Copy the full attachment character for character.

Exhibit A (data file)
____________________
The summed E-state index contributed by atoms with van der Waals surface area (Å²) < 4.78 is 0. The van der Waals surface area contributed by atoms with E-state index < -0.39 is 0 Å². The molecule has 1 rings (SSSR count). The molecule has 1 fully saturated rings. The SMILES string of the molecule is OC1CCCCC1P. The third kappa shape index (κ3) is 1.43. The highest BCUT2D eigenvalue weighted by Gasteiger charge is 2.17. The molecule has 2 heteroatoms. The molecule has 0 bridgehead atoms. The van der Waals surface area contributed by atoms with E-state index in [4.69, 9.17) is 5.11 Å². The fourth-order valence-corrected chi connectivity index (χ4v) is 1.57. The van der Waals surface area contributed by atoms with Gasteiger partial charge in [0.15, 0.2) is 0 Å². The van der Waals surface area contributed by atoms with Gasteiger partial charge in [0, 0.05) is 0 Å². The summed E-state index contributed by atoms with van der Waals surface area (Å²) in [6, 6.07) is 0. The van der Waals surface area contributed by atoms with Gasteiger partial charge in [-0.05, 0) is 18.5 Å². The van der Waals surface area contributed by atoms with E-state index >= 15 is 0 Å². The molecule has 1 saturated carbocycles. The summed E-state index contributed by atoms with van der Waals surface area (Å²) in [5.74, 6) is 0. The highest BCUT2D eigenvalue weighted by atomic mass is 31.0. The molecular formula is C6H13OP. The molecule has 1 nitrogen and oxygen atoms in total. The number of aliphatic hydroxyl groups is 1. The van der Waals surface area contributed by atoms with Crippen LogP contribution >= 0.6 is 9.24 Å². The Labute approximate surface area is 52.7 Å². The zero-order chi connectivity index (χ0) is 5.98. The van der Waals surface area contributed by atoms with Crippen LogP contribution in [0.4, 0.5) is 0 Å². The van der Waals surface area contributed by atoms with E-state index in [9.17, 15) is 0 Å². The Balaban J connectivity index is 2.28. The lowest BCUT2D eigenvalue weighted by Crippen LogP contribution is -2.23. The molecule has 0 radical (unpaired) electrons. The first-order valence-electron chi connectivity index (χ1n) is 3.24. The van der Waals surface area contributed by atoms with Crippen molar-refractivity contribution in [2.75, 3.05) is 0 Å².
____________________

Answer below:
The summed E-state index contributed by atoms with van der Waals surface area (Å²) < 4.78 is 0. The van der Waals surface area contributed by atoms with E-state index < -0.39 is 0 Å². The molecule has 1 rings (SSSR count). The molecule has 1 fully saturated rings. The SMILES string of the molecule is OC1CCCCC1P. The third kappa shape index (κ3) is 1.43. The highest BCUT2D eigenvalue weighted by Gasteiger charge is 2.17. The molecule has 2 heteroatoms. The molecule has 0 bridgehead atoms. The van der Waals surface area contributed by atoms with E-state index in [4.69, 9.17) is 5.11 Å². The fourth-order valence-corrected chi connectivity index (χ4v) is 1.57. The van der Waals surface area contributed by atoms with Gasteiger partial charge in [0.15, 0.2) is 0 Å². The van der Waals surface area contributed by atoms with Gasteiger partial charge in [0, 0.05) is 0 Å². The summed E-state index contributed by atoms with van der Waals surface area (Å²) in [6, 6.07) is 0. The van der Waals surface area contributed by atoms with Gasteiger partial charge in [-0.05, 0) is 18.5 Å². The van der Waals surface area contributed by atoms with E-state index >= 15 is 0 Å². The molecule has 1 saturated carbocycles. The summed E-state index contributed by atoms with van der Waals surface area (Å²) in [5.74, 6) is 0. The highest BCUT2D eigenvalue weighted by atomic mass is 31.0. The molecular formula is C6H13OP. The molecule has 1 nitrogen and oxygen atoms in total. The number of aliphatic hydroxyl groups is 1. The van der Waals surface area contributed by atoms with Crippen LogP contribution >= 0.6 is 9.24 Å². The Labute approximate surface area is 52.7 Å². The zero-order chi connectivity index (χ0) is 5.98. The van der Waals surface area contributed by atoms with Crippen LogP contribution in [0.4, 0.5) is 0 Å². The van der Waals surface area contributed by atoms with E-state index in [9.17, 15) is 0 Å². The Balaban J connectivity index is 2.28. The lowest BCUT2D eigenvalue weighted by Crippen LogP contribution is -2.23. The molecule has 0 radical (unpaired) electrons. The first-order valence-electron chi connectivity index (χ1n) is 3.24. The van der Waals surface area contributed by atoms with Crippen molar-refractivity contribution in [2.75, 3.05) is 0 Å².